Villanova to Compete in National Ethics Bowl Competition


Courtesy of APPE LinkedIn

APPE hosts the annual Ethics Bowl Competition.

Charlotte Ralston, Staff Writer

As the University’s Spring Break kicks off this weekend, many students will be heading home to visit family or traveling to various vacation spots. However, the Ethics Debate Team has other plans. Four members, coached by Ethics professor Mark Wilson, will be competing in the 26th Intercollegiate Ethics Bowl National Competition.

Organized by the Association for Practical and Professional Ethics (APPE), the national competition consists of four preliminary rounds, in which 36 teams face off one-on-one to debate a contemporary ethical issue. The top eight teams then move on to playoffs, competing in elimination quarter- and semi-final rounds that culminate in a final debate between two schools for the national title.

APPE provides teams with packets of potential debate topics weeks before competitions, allowing students to hone their arguments well in advance. The catch? At the beginning of each round, teams are randomly assigned a topic to debate, so they have to prepare for every possibility without knowing what specifically they will be arguing. Topics from Villanova’s recent competitions have ranged from bans on teaching Critical Race Theory in schools to iguana-owning regulations in Florida.

“We get a packet in the beginning of [the season] with anywhere from 15 to 17 cases, and we work on dividing up those cases,” said senior Anthony Berna, captain of Villanova’s Ethics Debate Team. “Then in the competition, whoever’s cases get called, they take the lead. Since we’ve all been discussing together, we have some awareness of what the main topics are, and we’ll supplement the discussion as it goes and help answer questions that come up, but whoever is the lead on the case will really take charge.”

Berna has participated in Ethics Bowl since high school, where as a sophomore, he founded an Ethics and Philosophy club and formed a team to compete with.

“I was really drawn to it because I liked the format and I liked the intentions of the Ethics Bowl in trying to promote dialogue in important topics and contemporary problems, but without the heated atmosphere of debate or the hostile environment that hot topics can encounter,” Berna said. “I joined [Villanova’s team] as a freshman, and I’ve been on the team since.”

In the Fall 2021 semester, under Berna’s leadership, the team took home its first Northeast Regional win in school history. After losing narrowly to West Point in a preliminary round, Villanova battled back to come out on top in a final-round rematch. Entering the competition missing a teammate, Berna, along with juniors Hillary O’Neill and Patrick Riss and freshman Justin Williams, did not have high expectations.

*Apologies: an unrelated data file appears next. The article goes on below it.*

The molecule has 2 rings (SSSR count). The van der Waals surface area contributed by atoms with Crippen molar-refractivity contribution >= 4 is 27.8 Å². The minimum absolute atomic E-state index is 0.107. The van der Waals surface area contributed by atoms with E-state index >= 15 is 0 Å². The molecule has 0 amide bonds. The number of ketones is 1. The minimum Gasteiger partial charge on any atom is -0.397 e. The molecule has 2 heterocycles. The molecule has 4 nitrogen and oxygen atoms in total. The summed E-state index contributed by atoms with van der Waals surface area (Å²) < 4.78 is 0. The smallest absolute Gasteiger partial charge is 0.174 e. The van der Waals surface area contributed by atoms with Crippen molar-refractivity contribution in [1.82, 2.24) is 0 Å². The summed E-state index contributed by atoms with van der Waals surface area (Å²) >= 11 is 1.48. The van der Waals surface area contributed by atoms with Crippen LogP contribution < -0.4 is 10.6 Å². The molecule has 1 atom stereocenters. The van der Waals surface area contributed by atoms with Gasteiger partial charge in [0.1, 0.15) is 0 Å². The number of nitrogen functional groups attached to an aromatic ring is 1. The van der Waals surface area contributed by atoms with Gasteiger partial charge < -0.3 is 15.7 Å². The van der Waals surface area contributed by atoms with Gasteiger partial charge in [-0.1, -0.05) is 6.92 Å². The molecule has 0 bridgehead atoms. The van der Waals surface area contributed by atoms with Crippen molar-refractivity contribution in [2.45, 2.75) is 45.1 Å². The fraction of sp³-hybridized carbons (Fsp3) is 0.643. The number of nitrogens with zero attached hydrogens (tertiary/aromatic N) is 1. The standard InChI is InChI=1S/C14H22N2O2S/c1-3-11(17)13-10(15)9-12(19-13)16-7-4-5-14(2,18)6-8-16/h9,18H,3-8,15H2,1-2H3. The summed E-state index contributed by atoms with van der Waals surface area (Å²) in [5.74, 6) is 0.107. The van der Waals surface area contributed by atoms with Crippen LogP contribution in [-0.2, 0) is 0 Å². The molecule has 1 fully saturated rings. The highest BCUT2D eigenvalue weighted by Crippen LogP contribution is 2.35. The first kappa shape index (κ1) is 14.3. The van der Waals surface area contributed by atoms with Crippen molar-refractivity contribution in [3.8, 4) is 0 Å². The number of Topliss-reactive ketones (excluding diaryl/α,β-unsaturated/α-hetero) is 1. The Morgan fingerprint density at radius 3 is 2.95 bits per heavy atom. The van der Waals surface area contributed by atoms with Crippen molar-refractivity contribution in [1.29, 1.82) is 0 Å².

“One of the things about Ethics Bowl is you learn to get content with failure, because only one team wins at the end of the day,” Berna said. “At the collegiate level in the Northeast, Tufts and West Point tend to be the top teams pretty consistently that end up in first or second, so to be able to beat them in the competition felt great, and [so did] seeing that all our hard work, especially given the circumstances, paid off.”

The national competition, originally scheduled to be held in Cincinnati, will take place virtually on Feb. 26 and 27, due to the ongoing pandemic. Berna hopes to keep up the momentum of the team’s regional victory, but competing online poses a unique set of challenges.

“I’d say [being virtual] makes a big difference,” Berna said. “Personally, I really like the in-person format where you’re sitting at a table across from your opponent and the judges are in between you. As a team dynamic, you’re able to collaborate and work much better at a table, whispering to each other as opposed to having to go to a breakout room on Zoom to discuss cases.”

Despite the added complication of virtual competition, the team of Berna, Williams and freshmen Kaleigh Brendle and Mike Blake is excited to face off against schools such as Yale, University of Chicago and Stanford at nationals.

“However we do, I’ll be proud that we made it this far and we won the first Northeast title in school history,” Berna said. “Especially with a young team, I’m a senior and then we have three freshmen right now, so I think it’ll bode well for the future that they get this experience, and it’ll be leaving the team in a good spot going forward. It’s just exciting to see not only how we do next weekend, but in coming years, what the Ethics Bowl will look like at Villanova.”